…I wish I could say I was surprised by this. But…
…and, of course, Ann is right about the effects.
…more wingnuttery summarized here.
I am about to leave for Florida, on my annual pilgrimage to the ETS AP Comparative Government scoring session. I don’t consider this a full vacation, and may still blog sporadically; posting will be at a much lower rate than normal, however. Filling in will be UW trained political scientist David Brockington, who is all things to all people. Please extend every courtesy yada yada blah blah etc.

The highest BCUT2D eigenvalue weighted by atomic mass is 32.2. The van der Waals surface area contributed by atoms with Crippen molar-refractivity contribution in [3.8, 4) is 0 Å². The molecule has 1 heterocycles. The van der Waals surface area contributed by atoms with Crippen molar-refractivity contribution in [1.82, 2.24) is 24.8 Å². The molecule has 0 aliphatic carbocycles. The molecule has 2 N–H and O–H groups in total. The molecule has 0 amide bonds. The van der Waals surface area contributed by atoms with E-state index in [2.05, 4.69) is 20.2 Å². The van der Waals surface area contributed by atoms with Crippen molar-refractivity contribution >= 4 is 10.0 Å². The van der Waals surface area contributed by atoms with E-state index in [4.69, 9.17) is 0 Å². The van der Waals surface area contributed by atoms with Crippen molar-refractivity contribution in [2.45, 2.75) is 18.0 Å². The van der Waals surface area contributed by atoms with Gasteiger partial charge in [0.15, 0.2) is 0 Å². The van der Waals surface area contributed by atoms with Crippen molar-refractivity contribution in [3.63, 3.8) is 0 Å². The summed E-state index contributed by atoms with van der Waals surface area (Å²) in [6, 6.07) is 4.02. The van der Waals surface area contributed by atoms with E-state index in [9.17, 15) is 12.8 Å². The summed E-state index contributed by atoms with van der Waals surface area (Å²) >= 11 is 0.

Erik has some concluding thoughts on our series on George Herring’s From Colony to Superpower. For my part, I enjoyed reading the book and commenting on it. Patterson is considering using From Colony to Superpower on next year’s Summer Reading List, although we’ll may start at the beginning of the twentieth century, rather than with the Founders. This is necessary, but a bit unfortunate; I most enjoyed the early chapters, because I was reading about foreign policy episodes that I had previously been unfamiliar with. In any case, I heartily recommend the book, and it would make very solid summer reading even if you aren’t a student of US foreign policy.